The landscape is mountainous - the Twelve Bens
The Twelve Bens
This illustration shows the name and location of each of the Twelve Bens.
Courtesy of Simon Stewart
Blanket Bog in Connemara
Lowland blanket bog in Connemara. The Twelve Bens (the Twelve Pins) can be seen in the background.
East of Lough Corrib the landscape is mostly pastureland. In the south east of the county, on the border with Clare, the Slieve Aughty mountains dominate. While the west is dotted with lakes there are few large lakes in the east. Lough Cutra, near Gort, and the lake at Loughrea are tow of the largest lakes in the east of the county.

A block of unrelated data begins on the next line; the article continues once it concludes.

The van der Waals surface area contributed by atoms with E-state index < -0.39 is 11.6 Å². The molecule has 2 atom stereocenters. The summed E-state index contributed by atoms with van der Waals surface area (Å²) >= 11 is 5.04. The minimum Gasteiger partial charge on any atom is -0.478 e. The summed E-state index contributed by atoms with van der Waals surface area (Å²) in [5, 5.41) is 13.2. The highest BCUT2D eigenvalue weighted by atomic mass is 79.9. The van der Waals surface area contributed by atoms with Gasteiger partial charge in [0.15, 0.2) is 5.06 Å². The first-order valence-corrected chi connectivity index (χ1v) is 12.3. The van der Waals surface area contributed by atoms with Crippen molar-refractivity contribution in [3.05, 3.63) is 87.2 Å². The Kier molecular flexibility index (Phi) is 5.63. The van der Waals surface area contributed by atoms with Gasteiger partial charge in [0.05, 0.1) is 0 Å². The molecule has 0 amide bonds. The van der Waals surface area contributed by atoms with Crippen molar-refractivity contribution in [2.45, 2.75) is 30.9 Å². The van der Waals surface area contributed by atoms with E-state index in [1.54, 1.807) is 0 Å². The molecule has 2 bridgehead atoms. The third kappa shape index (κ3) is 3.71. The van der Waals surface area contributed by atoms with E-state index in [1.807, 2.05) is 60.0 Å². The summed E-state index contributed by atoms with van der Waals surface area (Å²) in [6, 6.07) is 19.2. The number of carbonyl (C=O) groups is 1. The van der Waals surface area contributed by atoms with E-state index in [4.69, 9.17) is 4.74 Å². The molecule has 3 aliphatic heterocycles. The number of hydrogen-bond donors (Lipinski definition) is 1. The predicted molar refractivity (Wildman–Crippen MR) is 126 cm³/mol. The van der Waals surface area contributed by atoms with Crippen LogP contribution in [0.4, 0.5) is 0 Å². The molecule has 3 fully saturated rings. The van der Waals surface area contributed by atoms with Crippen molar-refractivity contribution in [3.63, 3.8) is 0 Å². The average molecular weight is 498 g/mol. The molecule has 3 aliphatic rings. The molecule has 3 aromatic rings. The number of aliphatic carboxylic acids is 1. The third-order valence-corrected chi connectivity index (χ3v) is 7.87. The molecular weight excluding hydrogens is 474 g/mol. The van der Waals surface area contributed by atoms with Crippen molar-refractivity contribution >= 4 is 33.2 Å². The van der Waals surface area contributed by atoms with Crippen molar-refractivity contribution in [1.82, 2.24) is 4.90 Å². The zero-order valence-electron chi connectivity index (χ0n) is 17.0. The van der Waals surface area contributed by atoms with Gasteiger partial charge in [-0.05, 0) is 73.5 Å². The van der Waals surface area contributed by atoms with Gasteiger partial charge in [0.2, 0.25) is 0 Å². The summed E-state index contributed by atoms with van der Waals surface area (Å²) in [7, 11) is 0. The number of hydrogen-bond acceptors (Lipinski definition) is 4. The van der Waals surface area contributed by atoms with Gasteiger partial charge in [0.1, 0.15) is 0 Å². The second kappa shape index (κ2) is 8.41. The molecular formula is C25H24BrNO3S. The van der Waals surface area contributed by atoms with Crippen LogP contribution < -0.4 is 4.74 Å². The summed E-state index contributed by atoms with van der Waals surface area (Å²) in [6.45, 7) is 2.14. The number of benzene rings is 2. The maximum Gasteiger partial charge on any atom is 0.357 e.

The Shannon bounds the county on the east for about forty miles. Its tributary, the Suck, flows through Ballinasloe. The short Corrib River connects Lough Corrib to the sea.
Galway's indented coastline
The Galway coastline is highly indented with bays, inlets, peninsulas, islands and headlands. There are also numerous small sandy beaches.
© Department of the Enviornment, Community and Local Government
Killary Harbour forms a partial border between Galway and Mayo. It is Ireland's only fjord. It is sixteen km long and over 45 metres deep in some parts.